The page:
In recent years, studies of long-range interacting (LRI) systems have taken centre stage in the arena of statistical mechanics and dynamical system studies, due to new theoretical developments involving tools from as diverse a field as kinetic theory, non-equilibrium statistical mechanics, and large deviation theory, but also due to new and exciting experimental realizations of LRI systems. In this invited contribution, we discuss the general features of long-range interactions, emphasizing in particular the main physical phenomenon of non-additivity, which leads to a plethora of distinct effects, both thermodynamic and dynamic, that are not observed with short-range interactions: Ensemble inequivalence, slow relaxation, broken ergodicity. We also discuss several physical systems with long-range interactions: mean-field spin systems, self-gravitating systems, Euler equations in two dimensions, Coulomb systems, one-component electron plasma, dipolar systems, free-electron lasers, atoms trapped in optical cavities.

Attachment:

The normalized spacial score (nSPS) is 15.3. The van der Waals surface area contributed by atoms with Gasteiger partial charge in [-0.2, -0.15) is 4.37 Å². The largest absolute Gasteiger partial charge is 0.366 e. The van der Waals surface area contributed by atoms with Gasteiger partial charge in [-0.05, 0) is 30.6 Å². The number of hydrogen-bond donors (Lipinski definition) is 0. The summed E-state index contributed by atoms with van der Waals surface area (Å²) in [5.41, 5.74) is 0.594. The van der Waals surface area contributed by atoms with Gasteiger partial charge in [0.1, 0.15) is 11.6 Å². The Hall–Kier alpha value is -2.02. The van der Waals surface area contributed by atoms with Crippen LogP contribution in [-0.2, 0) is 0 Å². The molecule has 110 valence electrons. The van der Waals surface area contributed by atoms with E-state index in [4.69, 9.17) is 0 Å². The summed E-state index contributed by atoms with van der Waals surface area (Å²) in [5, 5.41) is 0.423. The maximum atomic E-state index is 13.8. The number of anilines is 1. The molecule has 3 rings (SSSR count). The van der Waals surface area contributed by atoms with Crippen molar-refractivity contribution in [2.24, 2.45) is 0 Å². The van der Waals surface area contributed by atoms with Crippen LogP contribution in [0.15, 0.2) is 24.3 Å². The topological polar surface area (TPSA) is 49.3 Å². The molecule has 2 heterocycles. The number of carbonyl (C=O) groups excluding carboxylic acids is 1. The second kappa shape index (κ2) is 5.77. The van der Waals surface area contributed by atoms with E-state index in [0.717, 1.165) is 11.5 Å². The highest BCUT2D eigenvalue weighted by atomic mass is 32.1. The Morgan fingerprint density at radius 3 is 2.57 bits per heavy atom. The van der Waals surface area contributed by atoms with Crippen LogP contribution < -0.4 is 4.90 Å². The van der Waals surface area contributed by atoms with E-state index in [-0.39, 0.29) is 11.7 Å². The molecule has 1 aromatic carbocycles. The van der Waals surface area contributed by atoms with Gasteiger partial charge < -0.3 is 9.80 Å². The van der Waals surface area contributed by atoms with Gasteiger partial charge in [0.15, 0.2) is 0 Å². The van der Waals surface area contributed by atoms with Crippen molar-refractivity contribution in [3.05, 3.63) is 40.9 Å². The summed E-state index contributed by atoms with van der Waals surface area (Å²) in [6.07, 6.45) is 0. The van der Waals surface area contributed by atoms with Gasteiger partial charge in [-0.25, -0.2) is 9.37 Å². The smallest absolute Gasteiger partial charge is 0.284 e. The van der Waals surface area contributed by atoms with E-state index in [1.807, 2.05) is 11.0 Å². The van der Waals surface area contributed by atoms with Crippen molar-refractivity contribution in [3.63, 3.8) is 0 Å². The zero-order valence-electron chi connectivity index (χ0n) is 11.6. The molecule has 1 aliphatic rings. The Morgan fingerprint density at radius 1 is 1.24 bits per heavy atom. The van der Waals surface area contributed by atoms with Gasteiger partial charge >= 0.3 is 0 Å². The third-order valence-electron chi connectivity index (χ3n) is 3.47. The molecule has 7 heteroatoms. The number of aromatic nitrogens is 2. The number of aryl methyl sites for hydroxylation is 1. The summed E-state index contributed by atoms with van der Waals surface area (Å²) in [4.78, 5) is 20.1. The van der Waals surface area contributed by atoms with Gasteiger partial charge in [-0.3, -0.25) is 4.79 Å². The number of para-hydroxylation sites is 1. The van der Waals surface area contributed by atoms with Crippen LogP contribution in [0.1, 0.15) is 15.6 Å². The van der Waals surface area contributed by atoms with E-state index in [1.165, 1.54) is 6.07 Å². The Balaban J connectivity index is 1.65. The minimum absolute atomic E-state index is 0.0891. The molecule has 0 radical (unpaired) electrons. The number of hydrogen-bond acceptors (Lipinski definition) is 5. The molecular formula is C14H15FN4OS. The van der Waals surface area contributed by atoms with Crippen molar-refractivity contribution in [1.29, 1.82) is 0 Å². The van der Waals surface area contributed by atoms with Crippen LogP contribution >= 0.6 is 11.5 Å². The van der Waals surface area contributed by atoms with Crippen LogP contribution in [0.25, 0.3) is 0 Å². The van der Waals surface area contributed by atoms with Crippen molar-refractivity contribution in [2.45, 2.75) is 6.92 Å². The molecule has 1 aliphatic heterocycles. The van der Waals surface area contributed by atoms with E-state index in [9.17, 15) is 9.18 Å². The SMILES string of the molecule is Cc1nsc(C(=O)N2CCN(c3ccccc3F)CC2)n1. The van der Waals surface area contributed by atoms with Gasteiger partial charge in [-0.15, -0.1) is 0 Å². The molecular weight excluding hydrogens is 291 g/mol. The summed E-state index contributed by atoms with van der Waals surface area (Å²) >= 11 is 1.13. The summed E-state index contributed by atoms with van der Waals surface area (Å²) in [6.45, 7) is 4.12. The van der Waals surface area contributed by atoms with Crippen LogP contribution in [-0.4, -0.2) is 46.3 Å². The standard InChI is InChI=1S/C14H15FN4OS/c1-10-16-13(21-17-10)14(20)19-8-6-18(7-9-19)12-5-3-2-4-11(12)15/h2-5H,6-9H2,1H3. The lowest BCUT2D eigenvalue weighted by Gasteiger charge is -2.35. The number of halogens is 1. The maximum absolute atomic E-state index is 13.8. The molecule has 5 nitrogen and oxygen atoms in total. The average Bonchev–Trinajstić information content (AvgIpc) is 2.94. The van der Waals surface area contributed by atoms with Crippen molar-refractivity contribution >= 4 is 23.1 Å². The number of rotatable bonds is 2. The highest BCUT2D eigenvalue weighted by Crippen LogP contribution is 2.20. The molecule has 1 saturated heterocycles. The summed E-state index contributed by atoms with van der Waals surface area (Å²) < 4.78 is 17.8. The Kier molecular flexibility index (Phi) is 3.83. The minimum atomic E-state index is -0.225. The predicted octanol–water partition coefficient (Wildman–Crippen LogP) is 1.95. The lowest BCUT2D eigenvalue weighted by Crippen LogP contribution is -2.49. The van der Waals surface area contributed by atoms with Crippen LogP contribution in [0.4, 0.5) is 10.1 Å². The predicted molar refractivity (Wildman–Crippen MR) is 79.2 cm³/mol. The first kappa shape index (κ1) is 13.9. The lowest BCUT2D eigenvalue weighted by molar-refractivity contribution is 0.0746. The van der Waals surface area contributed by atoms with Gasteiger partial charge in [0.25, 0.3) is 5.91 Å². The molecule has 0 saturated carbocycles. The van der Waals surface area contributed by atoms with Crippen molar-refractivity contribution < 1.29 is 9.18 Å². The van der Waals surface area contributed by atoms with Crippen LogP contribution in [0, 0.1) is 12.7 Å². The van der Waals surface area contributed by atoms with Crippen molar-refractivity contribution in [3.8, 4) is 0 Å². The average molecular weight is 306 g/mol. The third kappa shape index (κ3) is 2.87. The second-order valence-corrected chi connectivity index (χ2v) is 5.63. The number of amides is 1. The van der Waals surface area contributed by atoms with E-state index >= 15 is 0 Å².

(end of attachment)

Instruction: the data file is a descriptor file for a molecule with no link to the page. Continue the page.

The world of long-range interactions: A bird’s eye view
Shamik Gupta, Stefano Ruffo